High Voltage Forum

Tesla coils => Spark Gap Tesla Coils (SGTC) => Topic started by: Patric on August 26, 2018, 08:18:56 AM

Title: Rotoray spark gap motor power
Post by: Patric on August 26, 2018, 08:18:56 AM
Hi,
here's a newbie question: all of these RSG synchronous motors and also those converted induction motors, they seem to be immensely oversized for the job they actually need to do. I mean all they do is turn a (considerably heavy) disk. Ok, accelerating it to ops speeds does take some torque, but once it's spinning, there should be hardly any torque needed right? So why are we seeing > 1kW monsters wheeling around here?  ??? Is it in fact the necessary starting torque to sync up with mains frequency? Scratching my head on that one.
Cheers, Patric
Title: Re: Rotoray spark gap motor power
Post by: the_anomaly on August 26, 2018, 03:21:35 PM
I built a rotary spark gap years ago with a small DC motor.  I liked being able to control the frequency with a variac.  I think it has to do with availability; 1-2hp motors are very common and cheap to buy used.
Title: Re: Rotoray spark gap motor power
Post by: Mads Barnkob on August 26, 2018, 10:39:24 PM
With a rotating disc with a few studs there is not much load to drive, unless there is some spark gap forces I am not aware of that influences the rotation force.

But as the disc or arms get bigger, you introduce a great deal of air resistance and bigger motors are needed. F.ex. check out the size of the RSG from Bill Wysocks 13M system: https://teslauniverse.com/tesla-news/galleries/bill-wysocks-model-13m

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Title: Re: Rotoray spark gap motor power
Post by: profdc9 on August 29, 2018, 07:23:37 PM
I used a $15 angle grinder for an asynchronous rotary spark gap and controlled its speed with a triac (like a lamp dimmer but higher current).  These spin at very high RPMs and don't have a lot of torque, because angle grinders cut with speed not force.  I was using a phenolic disc with screw heads which I think is probably around the same moment of inertia than a stone cutting disc.  Many synchronous motors are designed for heavier duty loads, with maybe the exception of timing motors, as brushed motors or shaded pole motors tend to be used for lighter loads.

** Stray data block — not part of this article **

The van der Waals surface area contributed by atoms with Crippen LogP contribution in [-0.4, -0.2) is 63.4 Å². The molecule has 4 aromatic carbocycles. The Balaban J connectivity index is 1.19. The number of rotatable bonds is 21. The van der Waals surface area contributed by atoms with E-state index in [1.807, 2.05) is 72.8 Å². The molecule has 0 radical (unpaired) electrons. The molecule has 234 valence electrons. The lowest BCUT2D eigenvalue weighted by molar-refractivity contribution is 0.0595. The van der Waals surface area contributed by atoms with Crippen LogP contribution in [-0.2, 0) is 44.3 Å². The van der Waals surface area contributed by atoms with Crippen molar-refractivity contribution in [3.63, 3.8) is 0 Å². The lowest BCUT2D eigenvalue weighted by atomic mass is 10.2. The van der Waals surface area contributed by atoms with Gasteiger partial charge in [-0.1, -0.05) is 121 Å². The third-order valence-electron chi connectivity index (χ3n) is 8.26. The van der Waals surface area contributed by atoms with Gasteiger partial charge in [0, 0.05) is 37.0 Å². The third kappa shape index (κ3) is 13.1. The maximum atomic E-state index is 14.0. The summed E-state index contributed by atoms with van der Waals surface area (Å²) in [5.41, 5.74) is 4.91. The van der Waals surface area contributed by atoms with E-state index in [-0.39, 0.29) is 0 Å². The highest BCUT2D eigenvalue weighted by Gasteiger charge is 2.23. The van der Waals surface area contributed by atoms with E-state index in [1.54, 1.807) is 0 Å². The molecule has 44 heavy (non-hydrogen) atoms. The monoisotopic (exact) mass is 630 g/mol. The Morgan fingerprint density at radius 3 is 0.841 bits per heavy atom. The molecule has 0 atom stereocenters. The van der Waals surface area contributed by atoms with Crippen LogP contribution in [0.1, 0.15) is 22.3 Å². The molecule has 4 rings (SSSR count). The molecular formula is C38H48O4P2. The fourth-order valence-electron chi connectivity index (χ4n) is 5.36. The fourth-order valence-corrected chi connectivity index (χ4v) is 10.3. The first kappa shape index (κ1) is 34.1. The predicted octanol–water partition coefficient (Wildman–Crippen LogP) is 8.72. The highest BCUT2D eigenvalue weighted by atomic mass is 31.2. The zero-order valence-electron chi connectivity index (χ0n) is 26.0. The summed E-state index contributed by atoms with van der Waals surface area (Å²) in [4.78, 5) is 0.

Dan

Hi,
here's a newbie question: all of these RSG synchronous motors and also those converted induction motors, they seem to be immensely oversized for the job they actually need to do. I mean all they do is turn a (considerably heavy) disk. Ok, accelerating it to ops speeds does take some torque, but once it's spinning, there should be hardly any torque needed right? So why are we seeing > 1kW monsters wheeling around here?  ??? Is it in fact the necessary starting torque to sync up with mains frequency? Scratching my head on that one.
Cheers, Patric
Title: Re: Rotoray spark gap motor power
Post by: MRMILSTAR on June 15, 2019, 06:35:48 AM
My SRSG uses a modified 1/2 HP 3600 RPM induction motor. The rotor is a 10" diameter 1/2" thick piece of G10. It has 4 flying tungsten electrodes. It comes up to speed in a few seconds. At speed, it moves a LOT of air. It is just about the right power. If you use an under-powered motor, it will not stay synchronous.
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